Another month up and another month down. As I’m writing this on June 1st, I could see new flurries of dividends hitting my account. The sun is definitely heating up here in Cleveland, the Cavs are in the finals and were just robbed a Game 1 road victory. I love writing these reports, as the comparison to prior year, really hits home when you see the hard work that has been put in place to improve. Did I continue to push the limits for May of 2018 dividend income? Let’s find out!
I received a total of $453.20 of dividend income in May. This is going to show an improvement from the prior year, which was an injection into currently owned positions between then and now that made it happen. Outside of that, everything went smooth, with dividends coming and being reinvested. The 401(k), Health Savings Account (HSA) and all dividends are automatically invested/reinvested and helps take the emotion out of timing & making a decision. Also, to find out why I max out my 401(k) and HSA – please refer to the 3rd part of my tax series, as that describes the magnitude of benefits to increase the amount you can invest due to reduction in taxes.
There is only one new face on the listing, and that is Hormel (HRL), which I initiated a small position in last year. Further, you have to love dividend increases & reinvestment here. Lastly, KMI, had an amazing dividend this quarter, after they announced a massive increase in April, I’ll take it!
Similarly, I have split out between the individual stock amounts and the retirement accounts, as the ” – R” indicates a retirement account dividend (or the furthest column to the right). I separate these two, as I like to know what portion of my dividend income is coming from those retirement accounts that I cannot touch until 59.5 (barring any other usage rule I could use). Here, it shows that I received a total of $242.01 (up from $181.94 last year) or 49% of my income from retirement accounts and the other 51% was from my individual taxable account portfolio. Additionally, this shows from retirement accounts that I’m all ready for my set it and forget it mentality to keep that income going. To see my portfolio – one can go to our portfolio summary page.
Dividend Income Year Over Year Comparison
Here’s the lineup! Every single company that is on both periods, has higher dividend income (Except my $0.13 from RMR). It’s fun seeing this, no doubt. Realty Income (O) is higher due to a new purchase made earlier in the year. Therefore, I am starting to see the fruit from the infusion there. Further, I made an additional purchase in HCP last year, that’s turning out well and recent purchases into Procter Gamble (PG), will be seen in the 3rd quarter. Year over year, I experienced a 30% growth in dividend income received. Maintaining that same growth rate would produce OVER $565 next year. However, the goal is to always BEAT the bar you just RAISED. Now, onto the dividend increases that occurred from companies I own!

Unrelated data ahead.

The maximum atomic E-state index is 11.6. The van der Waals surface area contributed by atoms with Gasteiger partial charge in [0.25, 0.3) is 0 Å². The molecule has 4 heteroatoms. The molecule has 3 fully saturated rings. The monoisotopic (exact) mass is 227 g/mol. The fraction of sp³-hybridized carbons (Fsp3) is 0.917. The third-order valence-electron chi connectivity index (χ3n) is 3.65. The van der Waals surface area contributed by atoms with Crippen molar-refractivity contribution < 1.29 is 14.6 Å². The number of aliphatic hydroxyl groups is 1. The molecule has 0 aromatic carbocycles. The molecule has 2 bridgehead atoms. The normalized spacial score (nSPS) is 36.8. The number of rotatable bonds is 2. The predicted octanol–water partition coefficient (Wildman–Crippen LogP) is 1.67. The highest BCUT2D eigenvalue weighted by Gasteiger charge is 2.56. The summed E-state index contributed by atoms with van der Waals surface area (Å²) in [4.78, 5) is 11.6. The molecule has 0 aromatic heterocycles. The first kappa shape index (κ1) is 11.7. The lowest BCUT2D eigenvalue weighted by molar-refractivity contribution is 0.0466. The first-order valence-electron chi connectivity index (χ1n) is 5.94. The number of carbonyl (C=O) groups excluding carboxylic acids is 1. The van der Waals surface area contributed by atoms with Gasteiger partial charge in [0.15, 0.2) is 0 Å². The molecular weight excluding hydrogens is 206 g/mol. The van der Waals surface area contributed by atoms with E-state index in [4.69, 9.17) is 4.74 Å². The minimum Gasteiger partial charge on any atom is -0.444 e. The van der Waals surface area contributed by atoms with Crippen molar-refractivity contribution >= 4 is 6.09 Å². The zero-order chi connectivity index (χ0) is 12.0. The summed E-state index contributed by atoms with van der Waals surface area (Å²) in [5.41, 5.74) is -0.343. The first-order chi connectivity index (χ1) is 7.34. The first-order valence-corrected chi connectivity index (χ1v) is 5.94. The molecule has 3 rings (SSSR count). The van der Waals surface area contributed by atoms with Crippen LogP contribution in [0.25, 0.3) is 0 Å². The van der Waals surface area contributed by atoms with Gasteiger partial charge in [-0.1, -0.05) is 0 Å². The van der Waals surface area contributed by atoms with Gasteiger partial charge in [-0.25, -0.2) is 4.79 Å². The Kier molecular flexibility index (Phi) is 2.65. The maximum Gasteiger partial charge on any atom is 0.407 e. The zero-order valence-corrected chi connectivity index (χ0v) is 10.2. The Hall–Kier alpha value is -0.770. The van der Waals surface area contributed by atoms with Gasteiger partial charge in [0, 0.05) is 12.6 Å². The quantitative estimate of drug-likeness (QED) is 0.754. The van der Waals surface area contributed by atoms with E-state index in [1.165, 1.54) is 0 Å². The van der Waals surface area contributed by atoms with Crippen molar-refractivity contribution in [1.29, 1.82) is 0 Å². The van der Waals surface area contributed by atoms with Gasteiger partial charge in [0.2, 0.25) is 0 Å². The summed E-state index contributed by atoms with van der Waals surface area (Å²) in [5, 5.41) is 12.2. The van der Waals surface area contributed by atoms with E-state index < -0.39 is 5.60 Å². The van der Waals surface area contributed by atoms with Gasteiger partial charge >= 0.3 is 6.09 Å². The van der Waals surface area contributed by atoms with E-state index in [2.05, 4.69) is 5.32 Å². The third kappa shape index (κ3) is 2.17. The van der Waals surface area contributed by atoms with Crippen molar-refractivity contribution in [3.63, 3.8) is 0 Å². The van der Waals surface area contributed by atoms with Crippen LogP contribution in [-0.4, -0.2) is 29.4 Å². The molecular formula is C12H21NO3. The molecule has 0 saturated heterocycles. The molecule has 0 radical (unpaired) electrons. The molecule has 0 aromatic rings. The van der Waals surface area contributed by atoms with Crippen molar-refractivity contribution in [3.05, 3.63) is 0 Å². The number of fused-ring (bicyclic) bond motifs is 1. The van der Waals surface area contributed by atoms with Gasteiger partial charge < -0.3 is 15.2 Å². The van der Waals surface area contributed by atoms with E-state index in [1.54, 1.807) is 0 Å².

A month wouldn’t be a month without high quality companies increasing their dividend! See the small chart below for the details on the dividend increases announced this month that are holdings in my portfolio.
John Deere (DE) announced a sizable 15% dividend increase at the end of May. Thank you, very much! THis was not expected, from my point of view, and this has been a company that has not had that great of a track record for dividend growth. It seems that after a few, “no growth period” to their dividend income, they came in with a bang this year. To add $9.08 to my dividend income, would take an investment of $259.
Dividend Income Conclusion & Summary
The name of the game is to learn and act in the right manner to what you have learned. The plan is to maximize every dollar for investment opportunities and live a balanced life. My hope is that my month of dividend income above shows the community that one can use dividend income as a revenue engine to take back control of your life. Dividend investing, once you learn the right way, becomes easier to do and starts to make quite a bit of sense : )
As I discussed with my updated – normal monthly expenditures at the moment, this dividend income would cover over 48% of my average $984 monthly expense for my house, including utilities. This would substantially cover my utilities and groceries, no doubt! In similar fashion – all of the investing from last year and moves this year, shows that my aim to save 60% of my income, and making every dollar count, has allowed promising results already this year.
Another month down and it was a fun, record-setting May! I am sure there are many more who established new highs for the month and even for your lifetime, to this point. May was a really strong month of dividend income, surprisingly, it seems that the investments in Realty Income (O), HCP and Hormel (HRL) are starting to really add up. I am excited to see what August will bring, in a correlated month, as further moves have been made to impact that time of the year, which should be interested. As always, I am excited to read the comments and thank you, the community, for stopping by; as you are helping me on my journey to financial freedom!